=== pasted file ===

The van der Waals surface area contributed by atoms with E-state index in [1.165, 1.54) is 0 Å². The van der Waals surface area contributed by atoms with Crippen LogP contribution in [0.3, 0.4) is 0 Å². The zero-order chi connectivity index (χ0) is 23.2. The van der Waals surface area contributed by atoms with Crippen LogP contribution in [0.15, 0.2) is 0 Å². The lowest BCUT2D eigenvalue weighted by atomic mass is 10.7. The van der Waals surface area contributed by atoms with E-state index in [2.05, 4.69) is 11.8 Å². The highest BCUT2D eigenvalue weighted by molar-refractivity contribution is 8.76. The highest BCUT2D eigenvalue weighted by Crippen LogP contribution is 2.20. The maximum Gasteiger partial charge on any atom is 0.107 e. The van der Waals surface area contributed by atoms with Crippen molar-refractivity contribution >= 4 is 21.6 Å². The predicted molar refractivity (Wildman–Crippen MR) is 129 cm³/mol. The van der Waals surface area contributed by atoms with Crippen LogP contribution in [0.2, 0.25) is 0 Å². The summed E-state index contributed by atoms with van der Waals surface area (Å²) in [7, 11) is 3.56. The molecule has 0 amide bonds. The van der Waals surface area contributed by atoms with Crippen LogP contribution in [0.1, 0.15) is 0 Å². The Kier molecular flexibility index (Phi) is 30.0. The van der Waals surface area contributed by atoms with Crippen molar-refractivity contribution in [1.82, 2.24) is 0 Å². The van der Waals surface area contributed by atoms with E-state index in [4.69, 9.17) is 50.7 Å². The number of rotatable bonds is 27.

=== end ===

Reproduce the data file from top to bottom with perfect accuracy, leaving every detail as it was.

The van der Waals surface area contributed by atoms with E-state index in [1.165, 1.54) is 0 Å². The van der Waals surface area contributed by atoms with Crippen LogP contribution in [0.3, 0.4) is 0 Å². The zero-order chi connectivity index (χ0) is 23.2. The van der Waals surface area contributed by atoms with Crippen LogP contribution in [0.15, 0.2) is 0 Å². The lowest BCUT2D eigenvalue weighted by atomic mass is 10.7. The van der Waals surface area contributed by atoms with E-state index in [2.05, 4.69) is 11.8 Å². The highest BCUT2D eigenvalue weighted by molar-refractivity contribution is 8.76. The highest BCUT2D eigenvalue weighted by Crippen LogP contribution is 2.20. The maximum Gasteiger partial charge on any atom is 0.107 e. The van der Waals surface area contributed by atoms with Crippen molar-refractivity contribution >= 4 is 21.6 Å². The predicted molar refractivity (Wildman–Crippen MR) is 129 cm³/mol. The van der Waals surface area contributed by atoms with Crippen LogP contribution in [0.2, 0.25) is 0 Å². The summed E-state index contributed by atoms with van der Waals surface area (Å²) in [7, 11) is 3.56. The molecule has 0 amide bonds. The van der Waals surface area contributed by atoms with Crippen LogP contribution in [0.1, 0.15) is 0 Å². The Kier molecular flexibility index (Phi) is 30.0. The van der Waals surface area contributed by atoms with Crippen molar-refractivity contribution in [1.82, 2.24) is 0 Å². The van der Waals surface area contributed by atoms with E-state index in [4.69, 9.17) is 50.7 Å². The number of rotatable bonds is 27.